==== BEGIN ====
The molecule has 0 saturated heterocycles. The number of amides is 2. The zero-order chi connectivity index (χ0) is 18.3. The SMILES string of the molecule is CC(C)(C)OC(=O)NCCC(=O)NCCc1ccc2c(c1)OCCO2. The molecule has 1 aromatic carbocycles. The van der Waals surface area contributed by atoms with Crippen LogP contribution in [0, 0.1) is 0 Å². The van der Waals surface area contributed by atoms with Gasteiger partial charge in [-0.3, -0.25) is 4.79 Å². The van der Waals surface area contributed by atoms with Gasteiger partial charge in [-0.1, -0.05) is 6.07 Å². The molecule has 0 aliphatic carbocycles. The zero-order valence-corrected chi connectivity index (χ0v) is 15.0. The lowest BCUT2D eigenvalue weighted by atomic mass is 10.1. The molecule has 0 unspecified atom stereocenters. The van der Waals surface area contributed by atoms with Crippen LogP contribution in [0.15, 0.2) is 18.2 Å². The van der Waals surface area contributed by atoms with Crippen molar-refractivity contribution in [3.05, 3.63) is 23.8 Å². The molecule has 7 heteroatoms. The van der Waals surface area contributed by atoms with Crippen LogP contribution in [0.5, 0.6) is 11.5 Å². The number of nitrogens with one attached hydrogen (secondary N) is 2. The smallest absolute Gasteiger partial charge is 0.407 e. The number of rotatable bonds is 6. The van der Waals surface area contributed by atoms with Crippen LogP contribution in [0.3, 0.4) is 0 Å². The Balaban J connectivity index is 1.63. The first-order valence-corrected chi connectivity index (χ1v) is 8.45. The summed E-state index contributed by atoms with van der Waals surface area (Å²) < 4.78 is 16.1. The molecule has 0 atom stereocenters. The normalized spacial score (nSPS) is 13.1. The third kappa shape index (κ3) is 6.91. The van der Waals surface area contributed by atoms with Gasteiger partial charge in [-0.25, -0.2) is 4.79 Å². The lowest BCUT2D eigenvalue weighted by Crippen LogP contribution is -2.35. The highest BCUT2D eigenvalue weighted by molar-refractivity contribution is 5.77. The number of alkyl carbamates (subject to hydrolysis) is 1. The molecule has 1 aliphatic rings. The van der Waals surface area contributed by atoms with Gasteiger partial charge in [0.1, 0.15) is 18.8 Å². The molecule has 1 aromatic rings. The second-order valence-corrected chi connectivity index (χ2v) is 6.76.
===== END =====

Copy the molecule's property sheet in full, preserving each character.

The molecule has 0 saturated heterocycles. The number of amides is 2. The zero-order chi connectivity index (χ0) is 18.3. The SMILES string of the molecule is CC(C)(C)OC(=O)NCCC(=O)NCCc1ccc2c(c1)OCCO2. The molecule has 1 aromatic carbocycles. The van der Waals surface area contributed by atoms with Crippen LogP contribution in [0, 0.1) is 0 Å². The van der Waals surface area contributed by atoms with Gasteiger partial charge in [-0.3, -0.25) is 4.79 Å². The van der Waals surface area contributed by atoms with Gasteiger partial charge in [-0.1, -0.05) is 6.07 Å². The molecule has 0 aliphatic carbocycles. The zero-order valence-corrected chi connectivity index (χ0v) is 15.0. The lowest BCUT2D eigenvalue weighted by atomic mass is 10.1. The molecule has 0 unspecified atom stereocenters. The van der Waals surface area contributed by atoms with Crippen LogP contribution in [0.15, 0.2) is 18.2 Å². The van der Waals surface area contributed by atoms with Crippen molar-refractivity contribution in [3.05, 3.63) is 23.8 Å². The molecule has 7 heteroatoms. The van der Waals surface area contributed by atoms with Crippen LogP contribution in [0.5, 0.6) is 11.5 Å². The number of nitrogens with one attached hydrogen (secondary N) is 2. The smallest absolute Gasteiger partial charge is 0.407 e. The number of rotatable bonds is 6. The van der Waals surface area contributed by atoms with Crippen LogP contribution in [0.3, 0.4) is 0 Å². The Balaban J connectivity index is 1.63. The first-order valence-corrected chi connectivity index (χ1v) is 8.45. The summed E-state index contributed by atoms with van der Waals surface area (Å²) < 4.78 is 16.1. The molecule has 0 atom stereocenters. The normalized spacial score (nSPS) is 13.1. The third kappa shape index (κ3) is 6.91. The van der Waals surface area contributed by atoms with Gasteiger partial charge in [-0.25, -0.2) is 4.79 Å². The lowest BCUT2D eigenvalue weighted by Crippen LogP contribution is -2.35. The highest BCUT2D eigenvalue weighted by molar-refractivity contribution is 5.77. The number of alkyl carbamates (subject to hydrolysis) is 1. The molecule has 1 aliphatic rings. The van der Waals surface area contributed by atoms with Gasteiger partial charge in [0.1, 0.15) is 18.8 Å². The molecule has 1 aromatic rings. The second-order valence-corrected chi connectivity index (χ2v) is 6.76.